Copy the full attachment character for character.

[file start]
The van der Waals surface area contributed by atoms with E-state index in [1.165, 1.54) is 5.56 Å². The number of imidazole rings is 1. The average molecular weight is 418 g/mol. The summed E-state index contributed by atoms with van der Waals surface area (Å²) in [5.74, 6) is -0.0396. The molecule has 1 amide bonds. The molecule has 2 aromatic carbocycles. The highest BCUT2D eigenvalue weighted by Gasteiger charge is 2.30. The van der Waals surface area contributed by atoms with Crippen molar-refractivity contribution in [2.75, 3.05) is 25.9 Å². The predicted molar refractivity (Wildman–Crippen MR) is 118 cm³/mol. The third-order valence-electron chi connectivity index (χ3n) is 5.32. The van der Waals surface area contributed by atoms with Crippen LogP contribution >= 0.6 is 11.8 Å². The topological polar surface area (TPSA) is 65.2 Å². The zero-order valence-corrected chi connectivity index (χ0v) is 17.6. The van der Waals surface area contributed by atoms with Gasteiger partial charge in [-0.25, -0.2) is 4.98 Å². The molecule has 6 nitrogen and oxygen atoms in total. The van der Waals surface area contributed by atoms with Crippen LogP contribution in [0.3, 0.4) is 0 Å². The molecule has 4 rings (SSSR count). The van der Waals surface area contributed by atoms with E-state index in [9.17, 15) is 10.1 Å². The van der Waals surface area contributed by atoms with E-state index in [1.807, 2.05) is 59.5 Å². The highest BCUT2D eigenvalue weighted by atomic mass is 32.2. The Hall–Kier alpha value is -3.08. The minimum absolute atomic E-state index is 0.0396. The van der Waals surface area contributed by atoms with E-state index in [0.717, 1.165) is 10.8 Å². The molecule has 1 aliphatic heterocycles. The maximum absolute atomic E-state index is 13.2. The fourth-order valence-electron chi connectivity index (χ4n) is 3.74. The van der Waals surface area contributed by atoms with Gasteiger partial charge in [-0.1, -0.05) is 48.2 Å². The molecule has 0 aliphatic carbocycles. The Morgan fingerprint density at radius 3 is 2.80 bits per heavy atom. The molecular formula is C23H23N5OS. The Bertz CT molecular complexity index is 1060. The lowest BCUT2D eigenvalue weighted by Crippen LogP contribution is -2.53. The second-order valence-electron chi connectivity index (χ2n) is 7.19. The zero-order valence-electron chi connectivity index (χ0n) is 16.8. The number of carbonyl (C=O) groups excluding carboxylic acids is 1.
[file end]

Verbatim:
The van der Waals surface area contributed by atoms with E-state index in [1.165, 1.54) is 5.56 Å². The number of imidazole rings is 1. The average molecular weight is 418 g/mol. The summed E-state index contributed by atoms with van der Waals surface area (Å²) in [5.74, 6) is -0.0396. The molecule has 1 amide bonds. The molecule has 2 aromatic carbocycles. The highest BCUT2D eigenvalue weighted by Gasteiger charge is 2.30. The van der Waals surface area contributed by atoms with Crippen molar-refractivity contribution in [2.75, 3.05) is 25.9 Å². The predicted molar refractivity (Wildman–Crippen MR) is 118 cm³/mol. The third-order valence-electron chi connectivity index (χ3n) is 5.32. The van der Waals surface area contributed by atoms with Crippen LogP contribution >= 0.6 is 11.8 Å². The topological polar surface area (TPSA) is 65.2 Å². The zero-order valence-corrected chi connectivity index (χ0v) is 17.6. The van der Waals surface area contributed by atoms with Gasteiger partial charge in [-0.25, -0.2) is 4.98 Å². The molecule has 6 nitrogen and oxygen atoms in total. The van der Waals surface area contributed by atoms with Crippen LogP contribution in [0.3, 0.4) is 0 Å². The molecule has 4 rings (SSSR count). The van der Waals surface area contributed by atoms with E-state index in [9.17, 15) is 10.1 Å². The van der Waals surface area contributed by atoms with E-state index in [1.807, 2.05) is 59.5 Å². The highest BCUT2D eigenvalue weighted by atomic mass is 32.2. The Hall–Kier alpha value is -3.08. The minimum absolute atomic E-state index is 0.0396. The van der Waals surface area contributed by atoms with E-state index in [0.717, 1.165) is 10.8 Å². The molecule has 1 aliphatic heterocycles. The maximum absolute atomic E-state index is 13.2. The fourth-order valence-electron chi connectivity index (χ4n) is 3.74. The van der Waals surface area contributed by atoms with Gasteiger partial charge in [-0.1, -0.05) is 48.2 Å². The molecule has 0 aliphatic carbocycles. The Morgan fingerprint density at radius 3 is 2.80 bits per heavy atom. The molecular formula is C23H23N5OS. The Bertz CT molecular complexity index is 1060. The lowest BCUT2D eigenvalue weighted by Crippen LogP contribution is -2.53. The second-order valence-electron chi connectivity index (χ2n) is 7.19. The zero-order valence-electron chi connectivity index (χ0n) is 16.8. The number of carbonyl (C=O) groups excluding carboxylic acids is 1.